It would be amazing if fashion companies could only produce bestsellers and get rid of the products that aren’t selling. This would save so many time, effort and resources. Data is the problem. It is impossible for any brand to predict what sales will be next season or over the long-term.
Sustalytics is a service platform that allows retailers and brands to test their products before they are produced. It takes the guesswork out of forecasting and relies on data instead. The platform was founded in 2018 and is known for its ability to predict bestsellers. FashionUnited was interested and interviewed Julie Evans, Sustalytics founder and fashion insight director, ex-Inditex employee, about Sustalytics’ approach to retailers and brands. Sabine Henshall is a member of the marketing communications team.
Julie, what’s Sustalytics all of about?
Sustalytics uses visual tech to assist global retailers and brands to understand consumer preferences. This helps them make product decisions that reduce unnecessary overproduction. Fashion brands can reduce waste and make more profit by anticipating what their customers want.
This sounds almost too good to true. Overproduction and waste are major problems in the industry.
Yes. I’ve been in retail for 13 years and have had the opportunity to see firsthand how wasteful the fashion industry is. Sustalytics was founded from the realization that one-third of all production is waste. We quickly found out that to make one t-shirt it takes 700 gallons water. This leads to a waste estimate of 400 billion US Dollars annually.
These are horrifying figures. Are these numbers due to fast fashion?
It’s clear that fast fashion must end, but the whole industry needs to be transformed. Overproduction is a problem because we don’t know what the consumers want. Although we say that one third of what consumers want isn’t possible, this is likely to be too optimistic. With Sustalytics, I want to make that knowledge available to any brand, not just the big ones, what will be relevant fashion products to consumers.
You can help fashion companies create products that are in line with current trends, but also analyze existing products.
In a nutshell we analyse the input of thousands of consumers through surveys, and then give a super easy ranking to the brand that is even more interesting for designers. The consumers can then modify or allocate stock. This can also be done by country.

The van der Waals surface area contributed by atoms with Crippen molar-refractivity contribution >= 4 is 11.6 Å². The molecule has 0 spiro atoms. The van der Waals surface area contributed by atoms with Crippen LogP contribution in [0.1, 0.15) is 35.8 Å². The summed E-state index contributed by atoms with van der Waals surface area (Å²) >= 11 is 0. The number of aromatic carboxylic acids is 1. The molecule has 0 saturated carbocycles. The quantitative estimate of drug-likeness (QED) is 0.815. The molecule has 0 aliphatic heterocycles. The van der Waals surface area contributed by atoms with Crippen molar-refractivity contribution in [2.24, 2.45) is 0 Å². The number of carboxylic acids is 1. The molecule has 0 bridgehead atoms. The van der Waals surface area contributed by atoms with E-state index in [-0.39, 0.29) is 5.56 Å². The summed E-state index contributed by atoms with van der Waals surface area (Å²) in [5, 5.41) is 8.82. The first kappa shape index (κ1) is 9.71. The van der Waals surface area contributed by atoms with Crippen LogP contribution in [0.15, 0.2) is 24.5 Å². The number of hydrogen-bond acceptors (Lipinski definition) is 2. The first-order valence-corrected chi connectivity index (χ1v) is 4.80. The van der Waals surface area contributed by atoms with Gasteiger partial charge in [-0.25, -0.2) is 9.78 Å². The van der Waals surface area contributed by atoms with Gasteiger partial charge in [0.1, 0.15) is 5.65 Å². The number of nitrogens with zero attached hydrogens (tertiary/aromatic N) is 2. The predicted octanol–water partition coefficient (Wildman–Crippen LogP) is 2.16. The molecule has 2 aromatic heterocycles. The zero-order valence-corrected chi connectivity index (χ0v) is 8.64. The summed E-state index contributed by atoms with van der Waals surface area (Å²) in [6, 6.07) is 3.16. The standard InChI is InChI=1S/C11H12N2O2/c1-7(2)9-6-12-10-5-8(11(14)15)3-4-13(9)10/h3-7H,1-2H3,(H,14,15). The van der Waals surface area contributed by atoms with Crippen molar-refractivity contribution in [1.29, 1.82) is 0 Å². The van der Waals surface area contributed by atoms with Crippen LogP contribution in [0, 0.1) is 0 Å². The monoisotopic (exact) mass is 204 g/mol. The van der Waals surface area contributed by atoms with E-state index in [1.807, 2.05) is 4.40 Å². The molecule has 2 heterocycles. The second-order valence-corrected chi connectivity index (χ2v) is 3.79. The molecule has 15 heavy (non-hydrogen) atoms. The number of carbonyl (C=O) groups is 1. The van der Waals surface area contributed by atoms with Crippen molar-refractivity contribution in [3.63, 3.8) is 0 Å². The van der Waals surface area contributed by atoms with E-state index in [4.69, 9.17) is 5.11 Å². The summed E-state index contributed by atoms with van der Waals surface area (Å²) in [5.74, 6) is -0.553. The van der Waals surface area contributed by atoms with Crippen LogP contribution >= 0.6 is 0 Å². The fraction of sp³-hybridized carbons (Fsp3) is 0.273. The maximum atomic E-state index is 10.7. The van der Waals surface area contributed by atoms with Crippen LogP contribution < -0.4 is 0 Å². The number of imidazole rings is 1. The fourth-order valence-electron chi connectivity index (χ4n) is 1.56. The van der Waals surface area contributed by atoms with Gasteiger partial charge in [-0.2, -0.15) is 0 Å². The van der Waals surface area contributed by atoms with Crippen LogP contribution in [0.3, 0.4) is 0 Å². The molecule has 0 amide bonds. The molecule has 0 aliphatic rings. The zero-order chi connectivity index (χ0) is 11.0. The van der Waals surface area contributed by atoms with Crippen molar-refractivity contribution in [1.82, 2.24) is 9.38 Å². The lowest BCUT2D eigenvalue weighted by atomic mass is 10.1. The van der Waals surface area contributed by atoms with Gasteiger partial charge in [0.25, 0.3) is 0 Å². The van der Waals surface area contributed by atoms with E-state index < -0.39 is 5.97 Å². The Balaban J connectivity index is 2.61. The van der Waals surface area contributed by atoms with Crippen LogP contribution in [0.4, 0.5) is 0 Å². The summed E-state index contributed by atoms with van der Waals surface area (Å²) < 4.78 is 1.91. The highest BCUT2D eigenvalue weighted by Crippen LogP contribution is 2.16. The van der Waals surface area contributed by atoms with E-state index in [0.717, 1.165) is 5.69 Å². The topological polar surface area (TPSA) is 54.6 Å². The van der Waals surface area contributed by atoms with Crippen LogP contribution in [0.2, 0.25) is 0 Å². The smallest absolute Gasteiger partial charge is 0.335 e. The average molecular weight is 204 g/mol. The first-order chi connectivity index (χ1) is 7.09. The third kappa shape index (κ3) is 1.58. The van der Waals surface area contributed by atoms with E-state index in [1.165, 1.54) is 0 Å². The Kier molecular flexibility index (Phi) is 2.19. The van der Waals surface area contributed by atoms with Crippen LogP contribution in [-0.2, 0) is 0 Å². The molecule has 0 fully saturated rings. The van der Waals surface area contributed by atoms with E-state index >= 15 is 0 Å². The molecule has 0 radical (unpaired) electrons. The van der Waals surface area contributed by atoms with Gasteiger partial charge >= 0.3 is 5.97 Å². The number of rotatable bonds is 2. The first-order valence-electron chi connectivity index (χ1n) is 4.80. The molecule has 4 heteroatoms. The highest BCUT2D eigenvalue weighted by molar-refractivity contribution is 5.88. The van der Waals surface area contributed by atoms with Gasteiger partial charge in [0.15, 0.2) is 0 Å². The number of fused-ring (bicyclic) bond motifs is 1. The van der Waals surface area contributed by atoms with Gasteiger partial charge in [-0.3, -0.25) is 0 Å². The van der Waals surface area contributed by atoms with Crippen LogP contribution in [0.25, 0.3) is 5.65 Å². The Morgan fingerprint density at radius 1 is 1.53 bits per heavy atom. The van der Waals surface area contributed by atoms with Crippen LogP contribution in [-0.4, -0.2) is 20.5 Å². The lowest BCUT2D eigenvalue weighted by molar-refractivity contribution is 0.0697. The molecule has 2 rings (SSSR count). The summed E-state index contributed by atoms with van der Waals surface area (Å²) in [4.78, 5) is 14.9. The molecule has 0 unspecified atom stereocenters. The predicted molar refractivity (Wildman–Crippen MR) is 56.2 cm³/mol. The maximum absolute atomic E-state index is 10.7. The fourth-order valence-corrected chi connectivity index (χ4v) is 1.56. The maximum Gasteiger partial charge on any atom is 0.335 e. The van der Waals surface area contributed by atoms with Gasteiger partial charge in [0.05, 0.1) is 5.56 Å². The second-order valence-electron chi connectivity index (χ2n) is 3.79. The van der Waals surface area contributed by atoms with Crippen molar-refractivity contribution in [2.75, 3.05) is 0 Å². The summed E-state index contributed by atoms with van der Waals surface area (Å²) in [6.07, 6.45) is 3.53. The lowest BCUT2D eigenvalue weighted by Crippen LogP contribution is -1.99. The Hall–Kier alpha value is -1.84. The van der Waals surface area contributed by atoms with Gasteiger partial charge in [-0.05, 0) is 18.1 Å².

A brand can create products that people love and use. You can also invest in designs that make money. Overstock is not only reduced, but so are water and CO2 emissions.
Could you please explain to companies what service you offer on the trend side?
Sure. We provide updates and reports about predicted trends such as tie dye, key colors, activewear key pieces, and specific items such as the bucket hat or biker shorts. We evaluate if the trend will really be a trend or if it is just hype so that companies can plan and design accordingly.
How can you find companies interested in you or how do they find you.
Our own community allows us to answer brands’ questions about new target groups, such as plus-sizes. Plus sizes are a great way to get Levi’s customers engaged. They drive them to their domain, but we don’t collect any personal data. It is all anonymous. We only reach out to customers for surveys.
Which brands have used Sustalytics?
There are many brands, including Havaianas and Tally Weijl, as well as Galeries Lafayette, which include brand names like Arena, and Havaianas. Arena and Tally Weijl were able to avoid stock being discontinued by correctly predicting bestsellers 9/10 times.
Before I ask Sabine some questions, what would you say about Sustalytics?
It uses data science to identify the consumer needs of fashion retailers and brands. This allows them to produce only what they want. The environment would suffer greatly if companies could buy and distribute better. Data insights from our data can improve design, optimize stock, maximize revenue, and reduce waste.
Sabine, I am a representative for Gen Z. Let me ask you how Gen Z consumers are both environmentally aware and economically oriented.
Generation Z will say ‘yes’ for sustainability when it comes to vintage and second-hand purchases. They often feel they are not part of the discussion due to their inability to contribute financially. The younger members of Gen Z are less likely to be able to earn their own money and therefore have limited financial resources.
Can you give us an example?
For example, take running shoes. It is very difficult to find second-hand running shoes. And Gen Z consumers don’t have the financial means to purchase a pair of durable, high-quality shoes. This is where sustainability and affordability need to be balanced.
What would you suggest to Gen Z consumers?
Sustainability does not mean being environmentally friendly. Other issues include wages and gender equality. Gen Z is outspoken and digitally connected. They have already taken over that space, which makes them the strongest community. However, retailers and brands often don’t provide enough information or education about these topics. It would be a good start in engaging Gen Z consumers and building that community.